Combining horticulture and supply-chain and information technology expertise, the team at First Agro is defining organic farming in the country
With a planned investment of USD 20 million in 1,500 acres of Codex-compliant production—to be set up across 16 locations in North, West, Central and South India over the next five years—First Agro is hoping to change the way India buys and eats vegetables. The company’s farm in Karnataka is spread across 45 acres of virgin soil. Managed by the founders—brothers Nameet and Naveen Modekurti and cousin K N Prasad—it is a virtual island of the freshest organic produce and sends 30 tonnes of veggies to Bangalore every month, retailing under the First Agro brand. Among their regular clients are five-star hotels like the Ritz Carlton, restaurants like The Glasshouse and City Bar, and gourmet markets like Foodhall and Auchan. Deep purple okra, chillies in unimaginable colours and textures, lettuce leaves bursting with pungent flavour. The best part is you can eat anything straight off the plant because they grow zero-pesticide produce, in compliance with stringent WHO’s Codex Alimentarius, the highest food safety standard worldwide. They have a pile of reports verifying that the produce has been independently tested and found to be zero-pesticide—just in case anyone is interested. “Sadly the term CODEX means nothing to the average consumer. Even countries like Pakistan are ahead of us in Codex implementation,” he says.
On the team
Nameet, a commercial pilot by profession, is the chief production head at First Agro. Also an expert in olericulture (science of vegetable growing), hydroponics and integrated pest management, he has pioneered the zero-pesticide cultivation method. Based out of Vancouver for many years, he used to operate red-eye flights, “I used to fly over vast tracts of farmland and I was fascinated by the sheer scale and depth of farming in these regions,” he says. This curiosity led to a discussion with his brother—who used to head Hewlett Packard’s Asia Pacific operations—and the idea to start First Agro took root.
The brothers teamed up with Prasad, who had extensive experience in supply chain management and farming practices, and the trio began to produce a vast range of vegetables, many grown forthe first time in India. Nameet also believes in leaving organic footprints across the city—from Michelin-starred chef Anupam Banerjee’s garden at The Ritz Carlton (bursting with exotic herbs), to the edible living wall he set up at Siddarth Poojary and Rohinton Motthahed’s restaurant, The Glasshouse (where diners can have their food picked fresh off the plant and prepared by the chef).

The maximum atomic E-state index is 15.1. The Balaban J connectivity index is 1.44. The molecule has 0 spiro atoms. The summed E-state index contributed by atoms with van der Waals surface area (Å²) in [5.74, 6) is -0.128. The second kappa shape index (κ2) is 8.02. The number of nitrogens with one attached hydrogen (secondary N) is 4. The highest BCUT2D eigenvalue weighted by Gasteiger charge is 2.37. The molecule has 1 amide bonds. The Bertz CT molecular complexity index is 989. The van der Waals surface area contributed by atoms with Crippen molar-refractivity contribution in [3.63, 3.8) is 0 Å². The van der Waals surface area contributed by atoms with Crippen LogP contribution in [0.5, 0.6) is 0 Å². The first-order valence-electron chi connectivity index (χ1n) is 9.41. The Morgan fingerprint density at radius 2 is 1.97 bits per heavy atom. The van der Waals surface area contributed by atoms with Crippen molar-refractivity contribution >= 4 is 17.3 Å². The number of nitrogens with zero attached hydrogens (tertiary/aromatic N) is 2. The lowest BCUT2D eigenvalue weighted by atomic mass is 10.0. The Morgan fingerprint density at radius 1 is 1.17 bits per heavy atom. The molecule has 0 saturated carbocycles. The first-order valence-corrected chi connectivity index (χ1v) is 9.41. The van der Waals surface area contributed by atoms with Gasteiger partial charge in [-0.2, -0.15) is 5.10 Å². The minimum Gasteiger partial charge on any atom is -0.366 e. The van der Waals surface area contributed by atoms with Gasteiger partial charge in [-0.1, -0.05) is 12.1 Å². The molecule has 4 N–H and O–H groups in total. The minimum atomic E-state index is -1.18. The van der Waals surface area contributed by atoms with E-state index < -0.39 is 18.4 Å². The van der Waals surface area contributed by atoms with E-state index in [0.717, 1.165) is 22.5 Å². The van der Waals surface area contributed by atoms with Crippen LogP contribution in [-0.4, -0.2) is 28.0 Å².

Take the tour
Nameet shows visitors around the farm, stopping to crush a handful of fragrant Thai basil, pick a delicate courgette flower or inviting you to taste an heirloom tomato. “Heirlooms are grown from seed that has produced the same variety of tomato for at least 50 years. They blemish and spoil much quicker than factory-produced hybrid tomatoes, but they are prized for their flavour. Some, like the Cherokee Purple, have a sweet, rich, smoky taste—perfect in a salsa, chopped up with a jalapeno pepper, onion, coriander, lemon juice and a dash of salt,” he enthuses, before moving on to a cluster of red Rubin basil with deep purple-red leaves and hints of bronze. “These make a lovely accent to salads or dressings and are also delicious in marinara sauces,” he tells us, “It adds a layer of complexity to a salad or even a cocktail. And don’t even get me started on the health benefits of cholesterol-lowering ability of steamed red mustard leaves that grow so profusely here. I mostly add them raw into salads and allow their gentle pungency to take the other ingredients in an appealing direction,” he says. Meanwhile, Mottahed, one of the partners at The Glasshouse, is pleased at the way his chefs can get all their basic herb requirements for the restaurant on a daily basis—clean, fresh and minus any contaminants. “Working with First Agro is always a pleasure. They understand the concept of farm to fork and team up with us to plan menus and grow produce accordingly,” he shares.
— Jackie Pinto